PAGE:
Remember I said I’d tell you why you should create a regular writing schedule? It’s not because this is what it takes to finish something, nor because this is what it takes to be a professional writer and get published. Regular writing is a crucial part of the equation, it sets you up for success, but there are no guarantees.

The BEST thing about establishing a regular writing routine (and I wish someone had explained this to me years ago) is this: It shuts down that unhelpful, guilt-inducing voice driving you crazy. As a wise man once said, there is a time for everything under the sun. And there is a time to write. If this isn’t one of the hours you’ve put on your calendar to write, this is not the time to write. Tell that voice to quiet down—then go enjoy your life.

Or as Stephen King said in On Writing, “It starts with this: put your desk in the corner, and every time you sit down there to write, remind yourself why it isn’t in the middle of the room. Life isn’t a support-system for art. It’s the other way around.”

Step 3:

When those hours come around that you’ve carved out of your schedule, whether you’re feeling it or not, sit down with your writing implement of choice, and write. It doesn’t have to be perfect at first or even good (see Miss Hilarey’s Monday Meditation). Just write. Because Writers write. And so you do.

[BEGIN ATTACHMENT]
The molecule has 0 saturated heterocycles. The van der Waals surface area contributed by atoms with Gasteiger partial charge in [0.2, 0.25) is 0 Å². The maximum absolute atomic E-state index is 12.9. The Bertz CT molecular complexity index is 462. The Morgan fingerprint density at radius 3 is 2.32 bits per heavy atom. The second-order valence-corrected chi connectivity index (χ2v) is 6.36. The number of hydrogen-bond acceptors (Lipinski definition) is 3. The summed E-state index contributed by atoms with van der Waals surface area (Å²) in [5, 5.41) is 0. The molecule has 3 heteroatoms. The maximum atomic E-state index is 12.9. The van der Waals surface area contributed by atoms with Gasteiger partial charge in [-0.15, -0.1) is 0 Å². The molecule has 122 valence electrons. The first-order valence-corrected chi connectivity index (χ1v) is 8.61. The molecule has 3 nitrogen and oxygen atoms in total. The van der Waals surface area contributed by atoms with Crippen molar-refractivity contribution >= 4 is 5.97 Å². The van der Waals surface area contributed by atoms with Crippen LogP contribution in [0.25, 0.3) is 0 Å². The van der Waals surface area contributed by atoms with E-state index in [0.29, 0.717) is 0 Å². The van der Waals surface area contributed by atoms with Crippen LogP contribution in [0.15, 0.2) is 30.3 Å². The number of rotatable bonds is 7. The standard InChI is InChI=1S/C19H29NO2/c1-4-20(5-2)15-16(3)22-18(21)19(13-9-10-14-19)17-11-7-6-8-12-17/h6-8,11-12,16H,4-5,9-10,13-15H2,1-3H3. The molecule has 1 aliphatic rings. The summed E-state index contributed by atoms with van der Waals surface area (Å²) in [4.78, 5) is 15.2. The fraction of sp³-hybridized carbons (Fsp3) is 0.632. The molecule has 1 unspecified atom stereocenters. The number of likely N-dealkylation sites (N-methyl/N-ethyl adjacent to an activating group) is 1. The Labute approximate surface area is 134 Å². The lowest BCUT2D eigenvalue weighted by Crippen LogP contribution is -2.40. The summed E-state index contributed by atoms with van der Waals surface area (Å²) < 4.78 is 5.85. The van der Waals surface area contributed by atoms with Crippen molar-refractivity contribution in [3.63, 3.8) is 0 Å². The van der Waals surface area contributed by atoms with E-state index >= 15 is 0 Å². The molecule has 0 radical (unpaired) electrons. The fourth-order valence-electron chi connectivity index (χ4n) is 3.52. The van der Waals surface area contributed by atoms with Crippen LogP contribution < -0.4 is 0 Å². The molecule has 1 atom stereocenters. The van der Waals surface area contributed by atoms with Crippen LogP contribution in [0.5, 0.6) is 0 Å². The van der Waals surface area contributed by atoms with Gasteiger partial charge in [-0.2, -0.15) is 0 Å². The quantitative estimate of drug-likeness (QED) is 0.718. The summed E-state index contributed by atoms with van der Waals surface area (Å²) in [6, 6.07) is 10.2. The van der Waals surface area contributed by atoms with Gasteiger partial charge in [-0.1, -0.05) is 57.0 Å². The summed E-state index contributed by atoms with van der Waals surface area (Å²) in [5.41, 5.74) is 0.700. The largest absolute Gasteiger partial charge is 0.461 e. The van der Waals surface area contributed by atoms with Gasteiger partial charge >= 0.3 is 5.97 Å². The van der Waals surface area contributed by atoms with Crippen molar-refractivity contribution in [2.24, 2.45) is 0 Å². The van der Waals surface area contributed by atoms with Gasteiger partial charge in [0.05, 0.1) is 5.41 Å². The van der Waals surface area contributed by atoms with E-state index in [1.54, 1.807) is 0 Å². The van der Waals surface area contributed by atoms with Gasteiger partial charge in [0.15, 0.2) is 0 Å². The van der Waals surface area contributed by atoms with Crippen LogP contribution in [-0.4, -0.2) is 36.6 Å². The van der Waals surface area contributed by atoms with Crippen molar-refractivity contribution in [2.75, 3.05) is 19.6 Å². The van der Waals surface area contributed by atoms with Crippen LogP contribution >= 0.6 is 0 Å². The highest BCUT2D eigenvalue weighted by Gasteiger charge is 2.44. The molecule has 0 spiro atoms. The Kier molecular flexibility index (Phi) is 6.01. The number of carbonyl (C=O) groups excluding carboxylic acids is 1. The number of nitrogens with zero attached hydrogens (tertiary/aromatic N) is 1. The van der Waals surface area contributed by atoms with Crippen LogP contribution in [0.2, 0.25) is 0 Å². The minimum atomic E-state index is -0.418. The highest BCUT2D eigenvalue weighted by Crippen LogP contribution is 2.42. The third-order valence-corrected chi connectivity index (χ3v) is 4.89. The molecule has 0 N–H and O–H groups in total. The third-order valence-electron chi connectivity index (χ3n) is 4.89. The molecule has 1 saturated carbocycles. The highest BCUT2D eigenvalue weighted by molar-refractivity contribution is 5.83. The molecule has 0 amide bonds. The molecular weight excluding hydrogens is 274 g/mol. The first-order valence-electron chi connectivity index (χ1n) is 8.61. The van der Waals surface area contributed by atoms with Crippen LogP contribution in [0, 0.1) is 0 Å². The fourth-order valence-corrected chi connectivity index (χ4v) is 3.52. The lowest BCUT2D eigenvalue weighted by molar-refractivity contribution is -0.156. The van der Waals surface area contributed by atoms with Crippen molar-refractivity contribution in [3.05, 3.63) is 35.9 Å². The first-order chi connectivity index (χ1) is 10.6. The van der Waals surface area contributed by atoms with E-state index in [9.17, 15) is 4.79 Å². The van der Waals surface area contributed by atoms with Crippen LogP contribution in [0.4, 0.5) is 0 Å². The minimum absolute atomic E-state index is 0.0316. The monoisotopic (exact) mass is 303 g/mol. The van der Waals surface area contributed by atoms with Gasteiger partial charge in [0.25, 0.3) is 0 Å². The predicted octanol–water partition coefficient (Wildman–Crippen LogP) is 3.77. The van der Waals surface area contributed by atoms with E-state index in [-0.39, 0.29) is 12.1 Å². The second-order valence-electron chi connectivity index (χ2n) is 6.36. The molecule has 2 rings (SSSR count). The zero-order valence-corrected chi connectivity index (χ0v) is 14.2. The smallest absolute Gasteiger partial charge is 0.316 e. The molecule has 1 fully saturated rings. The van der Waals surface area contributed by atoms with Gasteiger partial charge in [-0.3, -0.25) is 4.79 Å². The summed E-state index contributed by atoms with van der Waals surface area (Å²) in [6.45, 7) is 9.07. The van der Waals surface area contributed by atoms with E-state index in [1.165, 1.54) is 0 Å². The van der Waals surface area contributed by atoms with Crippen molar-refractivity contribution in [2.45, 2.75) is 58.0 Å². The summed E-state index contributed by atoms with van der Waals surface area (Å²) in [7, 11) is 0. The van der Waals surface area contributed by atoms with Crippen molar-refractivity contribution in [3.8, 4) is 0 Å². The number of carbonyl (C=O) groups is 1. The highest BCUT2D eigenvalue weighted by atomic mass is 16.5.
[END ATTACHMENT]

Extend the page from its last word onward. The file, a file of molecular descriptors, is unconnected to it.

Beliefs represented by individual authors are not necessarily shared by all members of ICW.


  • Lisa Michelle Hess

    Lisa Michelle Hess has lived in every state on the Pacific Coast and loved the people in all of them. Over the years, she’s been a journalist, non-profit consultant, bookseller, and literature teacher, which were all her favorite jobs while she had them. Her current favorite career is Bookpusher at the Boise Public Library in Boise, Idaho, where she lives with one husband, one dog, and two turtles. You can find some of Lisa’s other stories in Passageways: A Short Story Collection. The Ghost of Gold Creek is her first full-length novel.